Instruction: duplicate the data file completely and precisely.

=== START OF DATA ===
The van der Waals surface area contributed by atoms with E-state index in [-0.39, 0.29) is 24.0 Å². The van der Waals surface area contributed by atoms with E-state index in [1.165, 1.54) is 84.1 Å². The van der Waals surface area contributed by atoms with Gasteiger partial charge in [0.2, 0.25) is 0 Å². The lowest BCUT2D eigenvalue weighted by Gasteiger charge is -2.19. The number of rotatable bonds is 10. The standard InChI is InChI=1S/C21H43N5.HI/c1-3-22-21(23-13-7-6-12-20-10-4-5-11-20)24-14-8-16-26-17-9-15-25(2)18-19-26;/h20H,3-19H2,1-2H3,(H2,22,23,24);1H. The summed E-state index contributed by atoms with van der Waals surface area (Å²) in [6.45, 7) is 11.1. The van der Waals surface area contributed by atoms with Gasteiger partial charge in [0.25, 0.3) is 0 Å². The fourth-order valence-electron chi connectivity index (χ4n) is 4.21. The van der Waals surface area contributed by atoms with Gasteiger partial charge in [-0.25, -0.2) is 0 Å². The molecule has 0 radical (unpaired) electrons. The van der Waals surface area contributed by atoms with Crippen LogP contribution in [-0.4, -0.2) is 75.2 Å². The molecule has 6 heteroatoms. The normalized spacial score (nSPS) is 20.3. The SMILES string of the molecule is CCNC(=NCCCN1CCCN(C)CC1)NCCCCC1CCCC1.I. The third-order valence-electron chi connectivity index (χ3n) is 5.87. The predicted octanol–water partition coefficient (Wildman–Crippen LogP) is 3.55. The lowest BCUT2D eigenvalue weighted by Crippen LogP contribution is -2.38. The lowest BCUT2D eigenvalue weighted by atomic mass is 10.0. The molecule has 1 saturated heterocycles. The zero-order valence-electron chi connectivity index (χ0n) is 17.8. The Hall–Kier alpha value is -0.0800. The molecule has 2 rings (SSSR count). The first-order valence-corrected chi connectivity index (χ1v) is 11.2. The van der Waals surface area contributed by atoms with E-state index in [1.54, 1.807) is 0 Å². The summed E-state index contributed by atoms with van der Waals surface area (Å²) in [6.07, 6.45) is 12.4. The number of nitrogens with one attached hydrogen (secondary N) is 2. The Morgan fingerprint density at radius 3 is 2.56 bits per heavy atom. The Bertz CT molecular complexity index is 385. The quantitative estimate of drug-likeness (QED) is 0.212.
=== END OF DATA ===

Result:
The van der Waals surface area contributed by atoms with E-state index in [-0.39, 0.29) is 24.0 Å². The van der Waals surface area contributed by atoms with E-state index in [1.165, 1.54) is 84.1 Å². The van der Waals surface area contributed by atoms with Gasteiger partial charge in [0.2, 0.25) is 0 Å². The lowest BCUT2D eigenvalue weighted by Gasteiger charge is -2.19. The number of rotatable bonds is 10. The standard InChI is InChI=1S/C21H43N5.HI/c1-3-22-21(23-13-7-6-12-20-10-4-5-11-20)24-14-8-16-26-17-9-15-25(2)18-19-26;/h20H,3-19H2,1-2H3,(H2,22,23,24);1H. The summed E-state index contributed by atoms with van der Waals surface area (Å²) in [6.45, 7) is 11.1. The van der Waals surface area contributed by atoms with Gasteiger partial charge in [0.25, 0.3) is 0 Å². The fourth-order valence-electron chi connectivity index (χ4n) is 4.21. The van der Waals surface area contributed by atoms with Gasteiger partial charge in [-0.25, -0.2) is 0 Å². The molecule has 0 radical (unpaired) electrons. The van der Waals surface area contributed by atoms with Crippen LogP contribution in [-0.4, -0.2) is 75.2 Å². The molecule has 6 heteroatoms. The normalized spacial score (nSPS) is 20.3. The SMILES string of the molecule is CCNC(=NCCCN1CCCN(C)CC1)NCCCCC1CCCC1.I. The third-order valence-electron chi connectivity index (χ3n) is 5.87. The predicted octanol–water partition coefficient (Wildman–Crippen LogP) is 3.55. The lowest BCUT2D eigenvalue weighted by Crippen LogP contribution is -2.38. The lowest BCUT2D eigenvalue weighted by atomic mass is 10.0. The molecule has 1 saturated heterocycles. The zero-order valence-electron chi connectivity index (χ0n) is 17.8. The Hall–Kier alpha value is -0.0800. The molecule has 2 rings (SSSR count). The first-order valence-corrected chi connectivity index (χ1v) is 11.2. The van der Waals surface area contributed by atoms with E-state index in [1.54, 1.807) is 0 Å². The summed E-state index contributed by atoms with van der Waals surface area (Å²) in [6.07, 6.45) is 12.4. The number of nitrogens with one attached hydrogen (secondary N) is 2. The Morgan fingerprint density at radius 3 is 2.56 bits per heavy atom. The Bertz CT molecular complexity index is 385. The quantitative estimate of drug-likeness (QED) is 0.212.